Grant matched by local effort breathing new life in art center By Patrick Morrison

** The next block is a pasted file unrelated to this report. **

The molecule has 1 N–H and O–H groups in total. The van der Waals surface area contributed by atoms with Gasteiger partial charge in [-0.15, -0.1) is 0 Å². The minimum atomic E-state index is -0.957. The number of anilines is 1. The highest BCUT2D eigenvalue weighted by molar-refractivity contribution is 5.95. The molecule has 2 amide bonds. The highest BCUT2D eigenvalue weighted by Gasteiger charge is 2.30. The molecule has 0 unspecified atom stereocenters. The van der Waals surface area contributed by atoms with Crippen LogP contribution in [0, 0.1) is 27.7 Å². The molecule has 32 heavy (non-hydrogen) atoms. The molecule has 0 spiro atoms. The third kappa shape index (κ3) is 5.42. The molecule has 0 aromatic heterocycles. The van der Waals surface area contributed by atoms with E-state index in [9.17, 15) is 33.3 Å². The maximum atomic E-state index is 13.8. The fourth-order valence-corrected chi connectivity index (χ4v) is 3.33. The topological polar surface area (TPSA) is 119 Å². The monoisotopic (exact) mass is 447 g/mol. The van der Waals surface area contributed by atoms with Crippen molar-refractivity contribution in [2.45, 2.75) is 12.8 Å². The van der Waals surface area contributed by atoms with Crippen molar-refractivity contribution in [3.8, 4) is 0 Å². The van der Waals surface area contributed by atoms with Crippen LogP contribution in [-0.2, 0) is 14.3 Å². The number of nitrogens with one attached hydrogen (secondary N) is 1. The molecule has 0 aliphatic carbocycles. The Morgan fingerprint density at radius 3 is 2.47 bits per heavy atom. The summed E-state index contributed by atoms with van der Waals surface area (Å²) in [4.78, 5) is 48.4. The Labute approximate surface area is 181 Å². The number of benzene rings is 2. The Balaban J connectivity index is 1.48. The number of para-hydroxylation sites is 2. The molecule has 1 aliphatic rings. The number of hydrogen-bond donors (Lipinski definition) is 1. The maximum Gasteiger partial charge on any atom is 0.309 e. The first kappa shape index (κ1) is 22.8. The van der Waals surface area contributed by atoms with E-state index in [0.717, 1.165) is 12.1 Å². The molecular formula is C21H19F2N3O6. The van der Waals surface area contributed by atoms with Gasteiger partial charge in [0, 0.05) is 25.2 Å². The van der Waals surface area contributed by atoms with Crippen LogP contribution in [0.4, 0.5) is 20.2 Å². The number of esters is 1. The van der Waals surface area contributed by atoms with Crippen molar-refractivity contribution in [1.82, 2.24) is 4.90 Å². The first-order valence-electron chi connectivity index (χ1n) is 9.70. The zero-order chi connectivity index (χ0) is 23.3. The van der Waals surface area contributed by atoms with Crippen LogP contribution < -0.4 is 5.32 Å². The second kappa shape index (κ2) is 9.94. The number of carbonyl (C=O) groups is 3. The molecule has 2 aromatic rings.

Yankton Media, Inc. The Washington Street Arts Center will get a facelift this summer thanks in part to a $10,000 Deadwood Fund Matching Grant. Norma Wilson, president of the Vermillion Area Arts Council, said she approached the South Dakota State Historical Society about finding a grant to help with repairs to the building. "I found out that the SDSHS had funds available for preservation work and they sent down a preservation officer to take a look at the WSAC," Wilson said. "He advised on how to properly get the ball rolling on a successful grant application." Wilson then approached members of the community for support, several of whom wrote letters of recommendation to help secure the grant. After taking bids for the repairs, Wilson said the VAAC selected Vermillion contractor Rick Johns, who has worked on the WSAC before, to do the repair work. The VAAC then submitted the grant proposal to the SDSHS and were awarded the $10,000 matching-funds grant. Chris Nelson, a historic preservation officer with SDSHS, said $100,000 worth of matching fund grants are awarded in two cycles every year, with roughly $50,000 of grants per cycle. All of that $100,000 is derived from gambling revenues in Deadwood, which are in turn dispersed across the state. Nelson said anyone or any organization is eligible for a grant, but the building benefiting from the funds must be on the National Register of Historic Places. The largest grant available is for $25,000, but Nelson said exterior work on buildings is typically funded at a higher rate than interior work. Since the VAAC is a non-profit organization, half of their matching fund can be made up of soft contributions, Nelson said. "It's pretty common for non-profits to have some of their matching contribution be in donated labor and services," he said. "If you have a local guy who is willing to donate his scaffolding and his time, that makes it a lot easier to reach the matching amount." Wilson said the VAAC is asking individuals and organizations within the community to help reach the $5,000 worth of donated labor and $5,000 in hard costs. "So far, we received a $1,200 grant from the Vermillion Area Community Foundation and large contributions from individuals, including from our board members," Wilson said. "We are also going to be relying on people volunteering a lot of their time. It will be a big commitment." Wilson said the work on the building is now underway, with the contractor conducting minor repairs on the roof and installing gutters. Other repairs will include repairing window frames, replastering areas inside the building, installing new louvers in the bell tower and installing air conditioning in the basement. Thus far, Wilson said she has only heard positive feedback from members of the community about the renovation project. "I think the community is quite enthusiastic about this," she said. "For those who utilize this building for programs like the Summer Arts Camp, this renovation will allow them to be in an even more welcoming atmosphere." In addition to the Summer Arts Camp, the WSAC hosts a variety of concerts, art exhibits, and fundraisers like "Chili Blues" and "Spring into the Arts," Wilson said. "The WSAC is a repository of our history because it educates people about the art we have and the artists we have in our community," she said. "It really provides a beautiful space to practice and witness the arts. There is no other space like it in Vermillion, and we are glad we were able to do our part to preserve it." Originally built in 1906 as St. Agnes Catholic Church, the WSAC was bought in 1990 by the VAAC. The building was one of 10 small Gothic churches built in South Dakota by the Wisconsin-based architect Anton Dohmen, Wilson said. Former VAAC President Phyllis Packard said the VAAC moved around from office to office before purchasing their building. "It was a good 10 years of bouncing around, so we felt we needed a home," Packard said. "We hemmed and we hawed and we hawed and we hemmed, but we all agreed that we needed to purchase the building." Packard, who also serves as the chair for the Clay County Historical Preservation Commission, said the Preservation Commission and the VAAC were interested in preserving the building. "We definitely knew that it needed to be saved, and it was a beautiful building to provide for both the arts council and the community," Packard said.
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